The head of the central bank in Philippines reportedly is warning against government efforts to limit the interest rate applied to credit cards at 1% per month.

Capping the rate might result in price distortion and other “unintended consequences” in the credit card market, Amando Tetangco Jr., governor of the Bangko Sentral ng Pilipinas, told local news website GMA News. “Determining what level is appropriate for one type versus another may create distortions that could unduly weaken the credit-transmission power of monetary policy,” he said.

Instead, Tetangco suggested creating a more-competitive environment to naturally temper prices and improve services. Getting the approved Credit Information System Act working and establishing a credit bureau could solve the issue of exorbitant card rates, he added.

“In the absence of an extensive working credit-information bureau to allow credit companies to more efficiently determine [who has] good or poor (credit), they resort to such a pricing scheme,” Tetangco said.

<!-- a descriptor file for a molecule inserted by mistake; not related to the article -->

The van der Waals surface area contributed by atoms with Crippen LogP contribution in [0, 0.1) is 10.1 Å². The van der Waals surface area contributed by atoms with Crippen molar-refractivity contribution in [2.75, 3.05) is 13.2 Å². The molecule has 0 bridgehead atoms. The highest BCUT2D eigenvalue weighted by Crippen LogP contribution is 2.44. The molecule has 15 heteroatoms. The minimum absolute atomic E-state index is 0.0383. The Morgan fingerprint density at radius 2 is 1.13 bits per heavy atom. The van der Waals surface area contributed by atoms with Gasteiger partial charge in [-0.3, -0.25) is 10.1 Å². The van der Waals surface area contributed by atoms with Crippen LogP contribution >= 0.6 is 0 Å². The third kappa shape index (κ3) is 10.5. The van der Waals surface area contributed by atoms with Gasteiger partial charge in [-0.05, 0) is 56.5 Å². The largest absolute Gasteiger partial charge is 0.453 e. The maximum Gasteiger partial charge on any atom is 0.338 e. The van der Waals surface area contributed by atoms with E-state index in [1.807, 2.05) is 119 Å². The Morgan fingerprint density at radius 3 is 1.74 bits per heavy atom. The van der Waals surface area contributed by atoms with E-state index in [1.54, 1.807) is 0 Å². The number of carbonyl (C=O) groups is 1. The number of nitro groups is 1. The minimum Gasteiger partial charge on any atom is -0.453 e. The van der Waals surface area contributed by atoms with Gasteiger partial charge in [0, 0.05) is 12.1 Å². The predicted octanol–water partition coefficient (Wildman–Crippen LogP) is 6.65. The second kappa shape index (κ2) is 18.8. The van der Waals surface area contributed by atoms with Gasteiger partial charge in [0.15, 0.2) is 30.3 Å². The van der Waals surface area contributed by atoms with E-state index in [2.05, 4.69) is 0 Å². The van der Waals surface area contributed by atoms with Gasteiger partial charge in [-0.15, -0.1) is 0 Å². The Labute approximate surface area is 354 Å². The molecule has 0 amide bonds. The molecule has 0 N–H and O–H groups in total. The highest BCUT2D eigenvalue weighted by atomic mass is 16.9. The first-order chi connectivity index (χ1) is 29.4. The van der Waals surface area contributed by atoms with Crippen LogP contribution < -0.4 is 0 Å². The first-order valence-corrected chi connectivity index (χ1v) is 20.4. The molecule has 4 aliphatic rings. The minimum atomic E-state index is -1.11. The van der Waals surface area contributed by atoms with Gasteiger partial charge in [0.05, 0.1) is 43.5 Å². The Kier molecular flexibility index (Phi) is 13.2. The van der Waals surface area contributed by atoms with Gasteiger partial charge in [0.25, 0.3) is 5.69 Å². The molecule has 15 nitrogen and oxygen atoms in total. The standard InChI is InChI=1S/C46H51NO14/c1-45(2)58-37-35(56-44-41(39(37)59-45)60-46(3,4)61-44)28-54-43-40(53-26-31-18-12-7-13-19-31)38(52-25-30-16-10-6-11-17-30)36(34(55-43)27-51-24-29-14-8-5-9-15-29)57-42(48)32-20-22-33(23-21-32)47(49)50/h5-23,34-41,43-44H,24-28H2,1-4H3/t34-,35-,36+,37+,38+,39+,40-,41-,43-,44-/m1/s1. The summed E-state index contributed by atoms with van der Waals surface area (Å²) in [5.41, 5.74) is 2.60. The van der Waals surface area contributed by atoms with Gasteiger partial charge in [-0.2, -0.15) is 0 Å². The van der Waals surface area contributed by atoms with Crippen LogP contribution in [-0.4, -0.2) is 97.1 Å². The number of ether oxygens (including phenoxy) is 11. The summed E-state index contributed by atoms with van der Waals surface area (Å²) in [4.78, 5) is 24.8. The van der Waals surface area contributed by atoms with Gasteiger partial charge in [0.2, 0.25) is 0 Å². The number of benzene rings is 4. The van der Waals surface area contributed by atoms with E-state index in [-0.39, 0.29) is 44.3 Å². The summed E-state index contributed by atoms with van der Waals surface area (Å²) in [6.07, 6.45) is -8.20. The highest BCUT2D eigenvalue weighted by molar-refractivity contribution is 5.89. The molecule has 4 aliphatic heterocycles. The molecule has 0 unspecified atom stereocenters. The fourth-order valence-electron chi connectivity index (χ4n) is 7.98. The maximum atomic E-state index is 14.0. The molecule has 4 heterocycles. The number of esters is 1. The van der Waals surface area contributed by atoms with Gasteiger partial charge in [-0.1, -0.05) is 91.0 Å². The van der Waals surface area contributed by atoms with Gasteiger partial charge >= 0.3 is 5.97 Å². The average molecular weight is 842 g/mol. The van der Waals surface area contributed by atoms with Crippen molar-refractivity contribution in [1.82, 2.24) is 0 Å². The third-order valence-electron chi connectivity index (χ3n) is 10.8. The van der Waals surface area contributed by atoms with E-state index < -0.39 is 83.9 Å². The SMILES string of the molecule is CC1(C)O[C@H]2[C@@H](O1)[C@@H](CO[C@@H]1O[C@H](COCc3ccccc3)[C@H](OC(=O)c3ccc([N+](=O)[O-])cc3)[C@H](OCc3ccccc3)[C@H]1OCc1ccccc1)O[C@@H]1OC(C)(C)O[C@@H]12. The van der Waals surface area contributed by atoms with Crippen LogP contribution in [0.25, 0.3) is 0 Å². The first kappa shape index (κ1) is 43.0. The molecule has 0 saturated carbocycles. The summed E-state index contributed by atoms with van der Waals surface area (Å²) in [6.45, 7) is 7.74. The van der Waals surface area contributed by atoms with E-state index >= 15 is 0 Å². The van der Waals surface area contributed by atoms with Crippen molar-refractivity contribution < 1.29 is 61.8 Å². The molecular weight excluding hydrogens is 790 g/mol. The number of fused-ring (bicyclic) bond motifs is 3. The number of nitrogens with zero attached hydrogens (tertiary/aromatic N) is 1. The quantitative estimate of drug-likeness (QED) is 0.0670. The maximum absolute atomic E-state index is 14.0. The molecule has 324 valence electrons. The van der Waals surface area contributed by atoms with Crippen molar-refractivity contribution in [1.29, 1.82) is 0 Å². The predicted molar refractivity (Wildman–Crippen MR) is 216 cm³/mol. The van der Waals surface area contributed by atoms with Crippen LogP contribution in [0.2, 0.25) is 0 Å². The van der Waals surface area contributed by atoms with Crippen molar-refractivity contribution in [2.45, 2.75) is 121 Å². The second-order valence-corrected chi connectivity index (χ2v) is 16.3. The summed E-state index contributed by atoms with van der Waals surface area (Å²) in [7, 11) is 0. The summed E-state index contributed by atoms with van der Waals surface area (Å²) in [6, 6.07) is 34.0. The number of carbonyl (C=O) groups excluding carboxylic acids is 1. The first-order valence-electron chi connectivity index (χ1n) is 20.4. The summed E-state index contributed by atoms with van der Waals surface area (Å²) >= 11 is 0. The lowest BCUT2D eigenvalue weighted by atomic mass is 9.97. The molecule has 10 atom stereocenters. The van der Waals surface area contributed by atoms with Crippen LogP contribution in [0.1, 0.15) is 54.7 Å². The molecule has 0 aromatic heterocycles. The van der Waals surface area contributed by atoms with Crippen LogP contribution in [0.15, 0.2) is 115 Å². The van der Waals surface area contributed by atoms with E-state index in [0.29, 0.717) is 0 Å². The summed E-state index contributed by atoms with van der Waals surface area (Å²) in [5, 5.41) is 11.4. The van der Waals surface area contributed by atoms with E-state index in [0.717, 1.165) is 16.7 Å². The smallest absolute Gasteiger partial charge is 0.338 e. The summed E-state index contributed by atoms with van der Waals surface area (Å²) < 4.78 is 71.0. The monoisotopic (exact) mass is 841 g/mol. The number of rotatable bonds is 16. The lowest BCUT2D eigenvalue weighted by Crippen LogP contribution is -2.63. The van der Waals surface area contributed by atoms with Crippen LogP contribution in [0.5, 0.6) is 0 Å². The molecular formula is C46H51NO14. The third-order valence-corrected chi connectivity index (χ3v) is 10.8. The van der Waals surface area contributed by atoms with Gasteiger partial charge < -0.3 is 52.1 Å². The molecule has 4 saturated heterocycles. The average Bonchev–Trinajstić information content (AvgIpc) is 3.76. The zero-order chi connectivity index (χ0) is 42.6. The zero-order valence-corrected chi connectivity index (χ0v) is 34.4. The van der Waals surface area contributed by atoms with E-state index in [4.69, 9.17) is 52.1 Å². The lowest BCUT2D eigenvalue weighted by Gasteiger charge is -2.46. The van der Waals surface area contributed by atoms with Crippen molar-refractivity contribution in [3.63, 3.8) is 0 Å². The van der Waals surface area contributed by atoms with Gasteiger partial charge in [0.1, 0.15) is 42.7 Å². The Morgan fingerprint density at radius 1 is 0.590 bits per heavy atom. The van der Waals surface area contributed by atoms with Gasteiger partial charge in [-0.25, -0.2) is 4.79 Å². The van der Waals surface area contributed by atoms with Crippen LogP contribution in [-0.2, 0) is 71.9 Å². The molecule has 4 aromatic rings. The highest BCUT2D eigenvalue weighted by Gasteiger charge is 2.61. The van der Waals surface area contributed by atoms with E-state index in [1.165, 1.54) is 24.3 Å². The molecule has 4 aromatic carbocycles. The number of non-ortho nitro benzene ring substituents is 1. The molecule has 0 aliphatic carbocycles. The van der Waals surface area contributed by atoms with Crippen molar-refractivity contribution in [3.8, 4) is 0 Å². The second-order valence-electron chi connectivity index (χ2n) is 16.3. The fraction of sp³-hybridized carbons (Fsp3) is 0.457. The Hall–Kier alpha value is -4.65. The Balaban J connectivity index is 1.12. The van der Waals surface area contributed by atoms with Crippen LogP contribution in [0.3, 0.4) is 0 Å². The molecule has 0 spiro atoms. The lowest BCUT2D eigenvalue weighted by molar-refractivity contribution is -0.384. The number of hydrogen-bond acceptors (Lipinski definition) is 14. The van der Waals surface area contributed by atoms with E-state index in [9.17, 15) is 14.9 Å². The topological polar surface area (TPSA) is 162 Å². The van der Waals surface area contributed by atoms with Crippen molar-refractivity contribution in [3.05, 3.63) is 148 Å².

Also needed are tightened disclosure practices and improved consumer-financial literacy, which could help consumers determine whether a credit card purchase is wise for them financially, he noted.

PaymentsSource could not reach the governor for comment.

Credit card firms are extracting some 24 billion pesos (US$552 million or 401 million euros) per month in interest charges from the 5.7 million cardholders across the Philippines, according to the central bank.

The country’s supreme court in 2009 ruled that charging credit cardholders an annual interest rate of more than 24% is “excessive and unconscionable.”

In August, the country’s Department of Trade and Industry said it would pass the issue of how to handle banks’ excessively high credit card interest rates on to the central bank (see story). The department said national credit card interest-rate policies do not fall under its jurisdiction.

The issue now has come back to the Philippines Senate, where legislators are preparing policies to impose rate caps, according to the central bank.

Annual interest rates on credit cards in Philippines range from 24% to 48% across card issuers.

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